CityPilot is equipped with about a dozen cameras that scan the road, while short and long radar systems monitor the route ahead. This allows the bus to recognize and communicate with traffic lights, perceive obstacles-most importantly pedestrians-operate and brake autonomously, and position itself precisely to the centimeter. The Future Bus can approach stops automatically and open its doors to let citizens in an out, drive through tunnels, includes a precise GPS navigation system, and can reach a top speed of 70 km/h (about 43 mph). For safety precautions, a human driver sits at the wheel to monitor the route, and may take control of the wheel at any moment if necessary.

Source:  Daimler

Source: Daimler

Source:  Daimler

Source: Daimler

The interior and exterior design gives the Future Bus a unique, futuristic look, while offering passengers a state-of-the-art, comfortable ride. The exterior offers a ground-breaking design including an array of smooth contours, cutting edge door layouts, and sleek lines designed to both appeal to the aesthetic and to put the 'future' in Future Bus. The interior is designed with an open, relaxed layout made up of 3 zones based on how long the passenger plans to ride. Each zone is comprised of very modern, comfortable seating, and the ceiling lights have been arranged to resemble a leaf canopy. Passengers are also able to access information and entertainment through large monitors in the middle passenger department, and can even charge their smartphones on charging pads next to their seats.

As reported by The Verge, the Future Bus has already been put to the test as it completed a 30 km (about 12 miles) route through the Netherlands back in July, 2016. This route included challenging turns, tunnels, traffic lights, and pedestrians. The bus was successfully able to navigate itself flawlessly without the driver needing to turn the wheel, brake, or accelerate at any moment.

Source:  Diamler

Source: Diamler

According to Mashable, unlike the Actros Truck with Highway Pilot, in which Daimler plans to begin production in 2020, the company does not plan to produce Future Bus Prototypes. Instead, Daimler plans to use certain parts of the advanced technology and semi-autonomous system to implement into regular city buses for the future, as well as focusing on the improvement of its zero-emission production plans. So, it could be possible that Detroit and other major Michigan cities such as Grand Rapids, Lansing, Flint, and Ann Arbor, may have automated public transportation in the future!


The Mercedes-Benz Future Bus is a ground-breaking innovation built with safety features that far exceed what is humanly possible. With cameras and radar systems that can detect even the smallest motions during a route, and an autonomous driving system that can force itself to brake on a dime, it is hard to imagine any safety risks that can occur. However, it is imperative to note that buses, regardless if a human is driving or not, may prove a risk to citizens and may be prone to accidents. According to The Accident Data Center, over 55,000 people are injured by buses in the US per year. If you or anyone you know has been injured by a bus, car, or been in an accident of any kind, call The Michigan Law Firm, PLLC at 844.4MI.FIRM for a free consultation.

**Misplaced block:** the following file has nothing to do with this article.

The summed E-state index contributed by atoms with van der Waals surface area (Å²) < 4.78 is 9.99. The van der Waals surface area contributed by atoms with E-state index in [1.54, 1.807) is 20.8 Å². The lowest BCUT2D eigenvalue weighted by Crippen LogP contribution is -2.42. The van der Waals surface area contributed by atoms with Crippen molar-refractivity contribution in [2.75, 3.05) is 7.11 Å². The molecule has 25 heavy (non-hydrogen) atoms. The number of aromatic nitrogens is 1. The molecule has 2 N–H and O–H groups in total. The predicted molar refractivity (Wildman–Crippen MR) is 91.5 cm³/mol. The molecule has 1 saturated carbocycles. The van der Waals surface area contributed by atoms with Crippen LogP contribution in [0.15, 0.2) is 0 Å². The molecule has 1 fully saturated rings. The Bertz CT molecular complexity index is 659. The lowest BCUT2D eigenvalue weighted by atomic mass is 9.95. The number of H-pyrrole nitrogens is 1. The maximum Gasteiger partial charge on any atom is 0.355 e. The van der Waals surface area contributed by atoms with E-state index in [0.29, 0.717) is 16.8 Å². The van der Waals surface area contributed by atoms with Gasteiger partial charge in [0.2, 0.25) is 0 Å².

Bus Driver Asked Children, "Are Y'all Ready To Die," Before Crashing

Johnthony Walker, 24, was charged with vehicular homicide after allegedly killing 5 children from Woodmore Elementary School, in Chattanooga, Tennessee, on November 21, 2016. Walker was a school bus driver transporting 35 children ranging from ages 5 to 10. According to CBS News, more than 20 children were injured and had to be rushed to the hospital after it took nearly two hours for emergency crews to clear them from the accident. Kirk Kelly, the interim school superintendent, confirmed that one of the children killed in the accident was a kindergartner, another was a first grader, and three of them were in the fourth grade. Kelly refused to release the names of the students, but did divulge that 12 of the students have remained hospitalized with 6 of them in intensive care. 

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The accident was caused by Walker who was supposedly not paying attention and going well over the posted 30 miles per hour speed limit. Jasmine Mateen, whose 6-year-old daughter was killed in the crash, recounts, “My daughter said right before the bus flipped that he was speeding around the curve and asked them ‘Are y’all ready to die?’” According to another boy on the bus, the bus then hit a garbage bag and a mailbox before flipping over and finally wrapping around a tree.

The National Transportation Safety Board (NTSB) sent out investigators to acquire the school bus’ black box. The black box contains data of the vehicles movements which the NTSB will analyze to confirm or deny witness accounts and the local authorities' findings. NTSB chairman Christopher A. Hart says they are focusing on gathering witness accounts and any other evidence pertaining to the accident, including if the school bus had any cameras.

Ms. Mateen had a total of three children aboard the bus, including her daughter who died in the accident. One of the children, who was seated next to the sister who passed away, claims to have seen her sister “smushed” between the seats. Mateen, along with a few other parents whose children rode on Walker’s bus, claim to have complained about Walker’s incessant habit of speeding, before the accident but were unsuccessful in causing action to be taken.